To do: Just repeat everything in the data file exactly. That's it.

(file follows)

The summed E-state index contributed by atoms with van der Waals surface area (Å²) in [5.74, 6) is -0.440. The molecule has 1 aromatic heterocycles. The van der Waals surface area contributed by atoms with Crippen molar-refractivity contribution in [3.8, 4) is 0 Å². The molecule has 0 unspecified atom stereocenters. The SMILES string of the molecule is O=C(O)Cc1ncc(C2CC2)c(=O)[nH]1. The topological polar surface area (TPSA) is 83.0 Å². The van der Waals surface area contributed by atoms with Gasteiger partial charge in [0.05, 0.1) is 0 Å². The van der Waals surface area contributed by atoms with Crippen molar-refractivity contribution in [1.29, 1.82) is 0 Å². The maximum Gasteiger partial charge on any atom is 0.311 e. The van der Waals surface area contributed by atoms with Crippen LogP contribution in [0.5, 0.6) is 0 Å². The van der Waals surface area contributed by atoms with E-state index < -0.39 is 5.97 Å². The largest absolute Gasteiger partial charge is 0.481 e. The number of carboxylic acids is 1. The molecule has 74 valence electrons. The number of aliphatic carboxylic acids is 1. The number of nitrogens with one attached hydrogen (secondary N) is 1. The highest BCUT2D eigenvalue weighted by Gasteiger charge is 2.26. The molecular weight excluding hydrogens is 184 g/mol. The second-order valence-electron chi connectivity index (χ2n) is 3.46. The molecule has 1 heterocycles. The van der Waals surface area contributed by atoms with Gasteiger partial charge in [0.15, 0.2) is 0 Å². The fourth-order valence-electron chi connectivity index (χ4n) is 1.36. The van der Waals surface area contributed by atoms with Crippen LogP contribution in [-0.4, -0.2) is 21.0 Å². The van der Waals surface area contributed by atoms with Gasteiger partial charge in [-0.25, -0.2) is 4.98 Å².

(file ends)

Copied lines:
The summed E-state index contributed by atoms with van der Waals surface area (Å²) in [5.74, 6) is -0.440. The molecule has 1 aromatic heterocycles. The van der Waals surface area contributed by atoms with Crippen molar-refractivity contribution in [3.8, 4) is 0 Å². The molecule has 0 unspecified atom stereocenters. The SMILES string of the molecule is O=C(O)Cc1ncc(C2CC2)c(=O)[nH]1. The topological polar surface area (TPSA) is 83.0 Å². The van der Waals surface area contributed by atoms with Gasteiger partial charge in [0.05, 0.1) is 0 Å². The van der Waals surface area contributed by atoms with Crippen molar-refractivity contribution in [1.29, 1.82) is 0 Å². The maximum Gasteiger partial charge on any atom is 0.311 e. The van der Waals surface area contributed by atoms with Crippen LogP contribution in [0.5, 0.6) is 0 Å². The van der Waals surface area contributed by atoms with E-state index < -0.39 is 5.97 Å². The largest absolute Gasteiger partial charge is 0.481 e. The number of carboxylic acids is 1. The molecule has 74 valence electrons. The number of aliphatic carboxylic acids is 1. The number of nitrogens with one attached hydrogen (secondary N) is 1. The highest BCUT2D eigenvalue weighted by Gasteiger charge is 2.26. The molecular weight excluding hydrogens is 184 g/mol. The second-order valence-electron chi connectivity index (χ2n) is 3.46. The molecule has 1 heterocycles. The van der Waals surface area contributed by atoms with Gasteiger partial charge in [0.15, 0.2) is 0 Å². The fourth-order valence-electron chi connectivity index (χ4n) is 1.36. The van der Waals surface area contributed by atoms with Crippen LogP contribution in [-0.4, -0.2) is 21.0 Å². The van der Waals surface area contributed by atoms with Gasteiger partial charge in [-0.25, -0.2) is 4.98 Å².